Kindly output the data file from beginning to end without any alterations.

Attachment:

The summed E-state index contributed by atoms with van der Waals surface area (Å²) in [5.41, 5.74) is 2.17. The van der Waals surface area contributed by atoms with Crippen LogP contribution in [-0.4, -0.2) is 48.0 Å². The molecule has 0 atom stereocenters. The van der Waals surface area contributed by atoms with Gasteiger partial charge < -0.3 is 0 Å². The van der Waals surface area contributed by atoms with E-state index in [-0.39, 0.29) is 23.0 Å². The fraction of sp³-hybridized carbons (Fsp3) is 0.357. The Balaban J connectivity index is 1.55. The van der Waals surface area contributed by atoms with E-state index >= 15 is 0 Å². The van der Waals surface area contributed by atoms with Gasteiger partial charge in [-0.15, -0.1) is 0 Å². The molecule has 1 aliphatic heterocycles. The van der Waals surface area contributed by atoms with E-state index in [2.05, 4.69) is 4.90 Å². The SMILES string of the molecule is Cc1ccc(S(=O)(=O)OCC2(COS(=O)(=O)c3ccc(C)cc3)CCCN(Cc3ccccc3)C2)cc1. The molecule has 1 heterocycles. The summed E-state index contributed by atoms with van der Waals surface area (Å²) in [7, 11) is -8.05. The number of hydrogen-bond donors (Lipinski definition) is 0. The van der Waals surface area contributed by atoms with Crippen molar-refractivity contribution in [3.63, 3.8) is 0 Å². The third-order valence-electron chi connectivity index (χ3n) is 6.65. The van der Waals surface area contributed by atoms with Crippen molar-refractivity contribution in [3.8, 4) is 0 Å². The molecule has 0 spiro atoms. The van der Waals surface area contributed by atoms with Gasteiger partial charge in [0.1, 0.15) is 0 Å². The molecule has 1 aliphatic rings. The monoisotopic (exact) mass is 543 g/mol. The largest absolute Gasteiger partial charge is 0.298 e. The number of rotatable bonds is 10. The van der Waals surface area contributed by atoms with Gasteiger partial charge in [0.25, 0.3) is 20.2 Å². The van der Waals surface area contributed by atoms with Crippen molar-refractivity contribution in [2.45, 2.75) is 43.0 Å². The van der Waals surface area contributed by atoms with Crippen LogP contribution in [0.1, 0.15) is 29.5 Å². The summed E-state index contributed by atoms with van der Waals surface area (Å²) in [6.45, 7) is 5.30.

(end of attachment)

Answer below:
The summed E-state index contributed by atoms with van der Waals surface area (Å²) in [5.41, 5.74) is 2.17. The van der Waals surface area contributed by atoms with Crippen LogP contribution in [-0.4, -0.2) is 48.0 Å². The molecule has 0 atom stereocenters. The van der Waals surface area contributed by atoms with Gasteiger partial charge < -0.3 is 0 Å². The van der Waals surface area contributed by atoms with E-state index in [-0.39, 0.29) is 23.0 Å². The fraction of sp³-hybridized carbons (Fsp3) is 0.357. The Balaban J connectivity index is 1.55. The van der Waals surface area contributed by atoms with E-state index >= 15 is 0 Å². The van der Waals surface area contributed by atoms with Gasteiger partial charge in [-0.15, -0.1) is 0 Å². The molecule has 1 aliphatic heterocycles. The van der Waals surface area contributed by atoms with E-state index in [2.05, 4.69) is 4.90 Å². The SMILES string of the molecule is Cc1ccc(S(=O)(=O)OCC2(COS(=O)(=O)c3ccc(C)cc3)CCCN(Cc3ccccc3)C2)cc1. The molecule has 1 heterocycles. The summed E-state index contributed by atoms with van der Waals surface area (Å²) in [7, 11) is -8.05. The number of hydrogen-bond donors (Lipinski definition) is 0. The van der Waals surface area contributed by atoms with Crippen molar-refractivity contribution in [3.63, 3.8) is 0 Å². The third-order valence-electron chi connectivity index (χ3n) is 6.65. The van der Waals surface area contributed by atoms with Crippen molar-refractivity contribution in [3.8, 4) is 0 Å². The molecule has 0 spiro atoms. The van der Waals surface area contributed by atoms with Gasteiger partial charge in [0.1, 0.15) is 0 Å². The molecule has 1 aliphatic rings. The monoisotopic (exact) mass is 543 g/mol. The largest absolute Gasteiger partial charge is 0.298 e. The number of rotatable bonds is 10. The van der Waals surface area contributed by atoms with Gasteiger partial charge in [0.25, 0.3) is 20.2 Å². The van der Waals surface area contributed by atoms with Crippen molar-refractivity contribution in [2.45, 2.75) is 43.0 Å². The van der Waals surface area contributed by atoms with Crippen LogP contribution in [0.1, 0.15) is 29.5 Å². The summed E-state index contributed by atoms with van der Waals surface area (Å²) in [6.45, 7) is 5.30.